DeWitte co-hosts First Responders’ Roundtable Event in Burlington
Last week I co-hosted a First Responders Roundtable Event at the Elgin Community College Center for Emergency Services in Burlington. Police and fire first responders from the region were in attendance, and my fellow local legislators and I provided a legislative update. Kane County State’s Attorney Jamie Mosser and 16th Judicial Circuit (Kane County) Chief Judge Clint Hull also attended, and both provided valuable information about new criminal justice laws, including the SAFE-T Act, and how they are affecting law enforcement and criminal justice in the area. I truly appreciated their insight into how Kane County has prepared for the new laws and the no-cash bail provision, and how these new rules will roll out in our region.
Tax credit information on purchase of back-to-school supplies
By now most kids are back in school, and because the Pritzker Administration did not extend the sales tax holiday on school supplies this year, I wanted to remind taxpayers that a tax credit may be available to offset some of those costs. Specifically, taxpayers may be able to claim school expenses for their K-12 students on their 2023 Illinois individual income tax returns.
Tax credits are available for both student and teacher expenses. Click here to learn more.
School bus safety reminder
It’s back-to-school season with most Illinois public schools now back in session. With the start of school comes an increase in the number of school buses on the roadways. It’s important that motorists take extreme caution when approaching a stopped school bus.
When coming to a stopped school bus, vehicles should leave a distance of at least 20 feet to allow students to safely cross the roadway. Violations for passing a school bus include a minimum fine of $300 and a three-month driver’s license suspension for the first offense and a minimum fine of $1,000 and a one-year driver’s license suspension for any subsequent offense.
According to the Illinois State Police, most of the children that are killed in bus-related crashes are pedestrians, ages five to seven years old, who are getting on or off the bus. However, a new law I was proud to support aims to reduce the number of incidents.
Signed into law earlier this summer, Senate Bill 2340 requires that on a route where a child must cross the road, the school bus must be equipped with an extended stop arm with flashing red lights that partially obstruct the roadway. This new law is designed to alert motorists of the stopped school bus so that students can safely make their way on and off the bus.
Learn more about the rules of the road and school bus safety at the Illinois State Board of Education’s website.
Upcoming Events in the 33rd District
New events continue to be added to our summer/fall events calendar. Be sure to put these events on your calendar:
- August 30, Traveling Office Hours: 10:00 AM – 12:00 Noon, Gail Borden Library District, South Elgin Branch, 127 S. McLean Blvd., South Elgin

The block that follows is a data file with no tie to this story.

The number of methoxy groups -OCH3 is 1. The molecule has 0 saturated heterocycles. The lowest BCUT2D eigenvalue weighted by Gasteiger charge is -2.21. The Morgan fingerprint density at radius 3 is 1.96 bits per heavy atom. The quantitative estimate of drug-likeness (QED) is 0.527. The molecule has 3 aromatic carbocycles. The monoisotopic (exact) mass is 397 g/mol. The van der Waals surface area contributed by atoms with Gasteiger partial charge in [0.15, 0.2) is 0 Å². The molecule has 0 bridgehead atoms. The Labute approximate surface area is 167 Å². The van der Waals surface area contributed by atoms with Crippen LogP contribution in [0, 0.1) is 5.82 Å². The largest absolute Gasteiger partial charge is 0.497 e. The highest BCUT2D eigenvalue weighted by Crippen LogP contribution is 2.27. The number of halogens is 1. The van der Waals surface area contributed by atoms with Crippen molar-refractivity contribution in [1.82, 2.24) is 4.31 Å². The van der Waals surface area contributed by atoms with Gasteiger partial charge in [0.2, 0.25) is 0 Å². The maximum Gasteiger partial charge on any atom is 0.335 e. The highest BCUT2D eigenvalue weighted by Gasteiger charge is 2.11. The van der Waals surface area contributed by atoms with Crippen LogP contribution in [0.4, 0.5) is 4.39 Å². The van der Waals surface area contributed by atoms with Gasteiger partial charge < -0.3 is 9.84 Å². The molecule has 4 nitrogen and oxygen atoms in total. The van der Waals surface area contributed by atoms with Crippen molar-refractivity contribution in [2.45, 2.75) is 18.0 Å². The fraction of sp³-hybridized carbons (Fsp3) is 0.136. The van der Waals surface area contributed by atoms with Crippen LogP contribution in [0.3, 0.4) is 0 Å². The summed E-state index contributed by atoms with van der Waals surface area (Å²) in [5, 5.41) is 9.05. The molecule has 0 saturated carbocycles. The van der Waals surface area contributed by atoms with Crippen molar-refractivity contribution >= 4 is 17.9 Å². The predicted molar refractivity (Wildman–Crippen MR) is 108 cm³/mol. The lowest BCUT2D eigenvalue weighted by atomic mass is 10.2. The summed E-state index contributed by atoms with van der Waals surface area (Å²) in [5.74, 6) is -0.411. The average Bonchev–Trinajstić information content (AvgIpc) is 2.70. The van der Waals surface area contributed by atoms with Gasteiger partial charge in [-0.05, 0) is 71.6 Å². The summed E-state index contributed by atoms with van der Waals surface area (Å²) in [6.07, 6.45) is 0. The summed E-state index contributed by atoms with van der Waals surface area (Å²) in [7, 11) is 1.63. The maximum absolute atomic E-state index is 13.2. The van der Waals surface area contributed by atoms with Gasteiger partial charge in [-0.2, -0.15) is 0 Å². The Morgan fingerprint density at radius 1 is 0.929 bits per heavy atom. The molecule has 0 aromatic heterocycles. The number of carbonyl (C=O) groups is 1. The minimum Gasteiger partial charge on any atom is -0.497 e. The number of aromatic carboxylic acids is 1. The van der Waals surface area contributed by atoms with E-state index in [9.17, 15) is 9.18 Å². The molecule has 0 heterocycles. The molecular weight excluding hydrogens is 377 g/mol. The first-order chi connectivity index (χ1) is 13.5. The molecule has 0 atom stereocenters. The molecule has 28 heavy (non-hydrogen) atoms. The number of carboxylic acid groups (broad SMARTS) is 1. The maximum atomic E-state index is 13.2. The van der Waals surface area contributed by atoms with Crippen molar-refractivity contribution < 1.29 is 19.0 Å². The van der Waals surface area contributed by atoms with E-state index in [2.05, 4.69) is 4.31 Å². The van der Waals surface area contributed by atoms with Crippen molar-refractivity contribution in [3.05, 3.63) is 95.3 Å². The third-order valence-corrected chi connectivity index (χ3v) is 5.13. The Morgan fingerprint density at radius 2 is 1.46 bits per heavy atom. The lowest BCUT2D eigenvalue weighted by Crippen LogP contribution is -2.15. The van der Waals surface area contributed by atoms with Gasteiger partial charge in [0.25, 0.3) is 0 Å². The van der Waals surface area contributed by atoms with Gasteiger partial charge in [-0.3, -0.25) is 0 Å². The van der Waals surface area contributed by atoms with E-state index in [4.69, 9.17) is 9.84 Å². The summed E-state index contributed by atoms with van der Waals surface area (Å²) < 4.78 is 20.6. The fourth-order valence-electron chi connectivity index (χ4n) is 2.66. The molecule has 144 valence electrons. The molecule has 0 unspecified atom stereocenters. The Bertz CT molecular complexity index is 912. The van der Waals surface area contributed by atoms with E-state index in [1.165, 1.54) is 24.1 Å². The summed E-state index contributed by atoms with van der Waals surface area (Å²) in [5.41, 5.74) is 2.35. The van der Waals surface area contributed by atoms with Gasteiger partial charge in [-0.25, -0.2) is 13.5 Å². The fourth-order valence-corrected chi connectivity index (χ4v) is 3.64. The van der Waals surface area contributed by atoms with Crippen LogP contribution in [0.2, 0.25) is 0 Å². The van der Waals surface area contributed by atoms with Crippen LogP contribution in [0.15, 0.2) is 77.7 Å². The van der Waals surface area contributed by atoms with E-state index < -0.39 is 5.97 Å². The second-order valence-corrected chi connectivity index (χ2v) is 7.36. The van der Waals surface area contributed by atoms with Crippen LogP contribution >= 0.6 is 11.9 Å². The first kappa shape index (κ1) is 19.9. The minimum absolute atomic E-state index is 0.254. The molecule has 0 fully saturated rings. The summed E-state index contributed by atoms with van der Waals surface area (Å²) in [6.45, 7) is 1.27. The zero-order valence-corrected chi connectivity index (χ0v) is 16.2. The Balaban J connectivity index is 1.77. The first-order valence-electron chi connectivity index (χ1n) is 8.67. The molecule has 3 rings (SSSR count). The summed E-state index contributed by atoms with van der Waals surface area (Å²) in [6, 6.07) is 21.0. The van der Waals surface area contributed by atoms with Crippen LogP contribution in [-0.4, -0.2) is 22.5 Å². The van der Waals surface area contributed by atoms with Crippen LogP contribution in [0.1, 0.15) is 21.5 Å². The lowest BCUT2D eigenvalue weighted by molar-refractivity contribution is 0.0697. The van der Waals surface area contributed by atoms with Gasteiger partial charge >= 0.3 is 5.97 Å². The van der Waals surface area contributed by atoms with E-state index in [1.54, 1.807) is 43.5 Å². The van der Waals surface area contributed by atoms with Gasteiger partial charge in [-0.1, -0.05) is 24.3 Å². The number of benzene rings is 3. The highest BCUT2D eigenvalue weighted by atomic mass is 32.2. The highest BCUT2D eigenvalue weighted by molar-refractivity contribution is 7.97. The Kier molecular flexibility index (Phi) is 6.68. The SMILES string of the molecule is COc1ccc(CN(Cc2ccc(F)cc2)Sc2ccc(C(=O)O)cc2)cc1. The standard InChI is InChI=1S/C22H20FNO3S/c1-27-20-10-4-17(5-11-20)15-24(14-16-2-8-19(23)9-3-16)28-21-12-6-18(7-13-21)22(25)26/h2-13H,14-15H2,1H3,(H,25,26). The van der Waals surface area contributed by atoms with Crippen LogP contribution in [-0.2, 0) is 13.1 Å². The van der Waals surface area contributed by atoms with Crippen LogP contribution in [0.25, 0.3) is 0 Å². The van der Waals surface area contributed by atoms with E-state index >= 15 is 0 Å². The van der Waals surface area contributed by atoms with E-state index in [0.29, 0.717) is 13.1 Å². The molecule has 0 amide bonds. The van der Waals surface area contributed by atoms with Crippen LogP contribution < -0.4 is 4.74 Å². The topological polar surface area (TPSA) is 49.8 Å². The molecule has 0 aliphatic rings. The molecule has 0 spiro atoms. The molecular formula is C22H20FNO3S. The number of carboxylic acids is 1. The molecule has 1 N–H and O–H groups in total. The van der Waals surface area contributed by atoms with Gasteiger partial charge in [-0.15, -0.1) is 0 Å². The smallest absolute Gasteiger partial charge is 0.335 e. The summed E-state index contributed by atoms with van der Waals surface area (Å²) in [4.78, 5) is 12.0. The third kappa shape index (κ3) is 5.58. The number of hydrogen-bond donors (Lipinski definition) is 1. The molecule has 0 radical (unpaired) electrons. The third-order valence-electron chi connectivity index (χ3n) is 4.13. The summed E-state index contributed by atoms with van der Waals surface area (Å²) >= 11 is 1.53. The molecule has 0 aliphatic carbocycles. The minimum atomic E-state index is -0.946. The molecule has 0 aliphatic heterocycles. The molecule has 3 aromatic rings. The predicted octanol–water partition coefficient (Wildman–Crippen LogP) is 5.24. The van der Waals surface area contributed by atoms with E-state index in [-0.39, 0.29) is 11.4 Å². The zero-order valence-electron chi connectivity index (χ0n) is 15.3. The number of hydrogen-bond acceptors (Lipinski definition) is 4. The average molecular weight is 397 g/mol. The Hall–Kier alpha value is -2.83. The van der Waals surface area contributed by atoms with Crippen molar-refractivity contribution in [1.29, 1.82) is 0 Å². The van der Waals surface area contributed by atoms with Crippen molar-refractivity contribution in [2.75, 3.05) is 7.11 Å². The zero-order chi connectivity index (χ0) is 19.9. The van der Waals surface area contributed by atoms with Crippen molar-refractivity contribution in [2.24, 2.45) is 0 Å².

- September 7, Senior Fair: 10:00 AM-12:00 Noon, Dundee Township Park District Building, 665 Barrington Ave., Carpentersville
- September 19, Senior Fair: 10:00 AM-12:00 Noon, Pottawatomie Community Center, 8 North Ave, St. Charles
- September 27, Traveling Office Hours: 10:00 AM-12:00 Noon, Pingree Grove Village Hall, 555 Reinking Road, Pingree Grove
- October 2-16, Fall Coat Drive (NOTE DATE CHANGE): Coats can be dropped off at the DeWitte offices, 641 S. 8th Street, West Dundee, or the new St. Charles office (406 Surrey Woods Drive, St. Charles)
- October 14, Document Shredding Event: 9:00 AM-11:00 AM, Elgin’s Gail Borden Library, Rakow Branch, 2751 W. Bowes Road, Elgin
- October 17, Senior Fair: 10:00 AM-12:00 Noon, Grand Oaks Recreation Center, 1401 IL-176, Crystal Lake
- October 18, Senior Fraud Prevention Event: 10:00 AM-11:00 AM, Lake in the Hills Village Hall, 600 Harvest Gate, Lake in the Hills
- October 28, Prescription Drug Drop-Off Event: 10:00 AM – 2:00 PM, Elburn Police Station, 301 E North St, Elburn
Governor takes action on remaining bills; all but six become law
As of Aug. 18, all legislation that passed the General Assembly during the 2023 spring session has now been acted upon by the Governor. With more than 550 bills being approved by both legislative chambers, all were signed into law with the exception of six, which were either vetoed or received amendatory (partial) vetoes.
For the bills that received total vetoes, the Legislature will now have an opportunity to override those vetoes with a 3/5 majority of votes to enact the law. If a vetoed bill is not called for a vote, the veto stands, and the bill dies.
For the bills that received amendatory vetoes, the Legislature can either vote to approve the Governor’s amendments to the bill with a simple majority vote, or lawmakers can override the amendatory veto with a 3/5 majority vote to approve the original bill. If the bill is not called for either vote, the bill dies.
The General Assembly reconvenes for the annual fall veto session beginning in late October, which is a period designated to take up any vetoes that have been issued.
To learn more about the bills that passed the General Assembly, check out the Senate Republican “At A Glance” document, which summarizes all approved legislation from the spring session.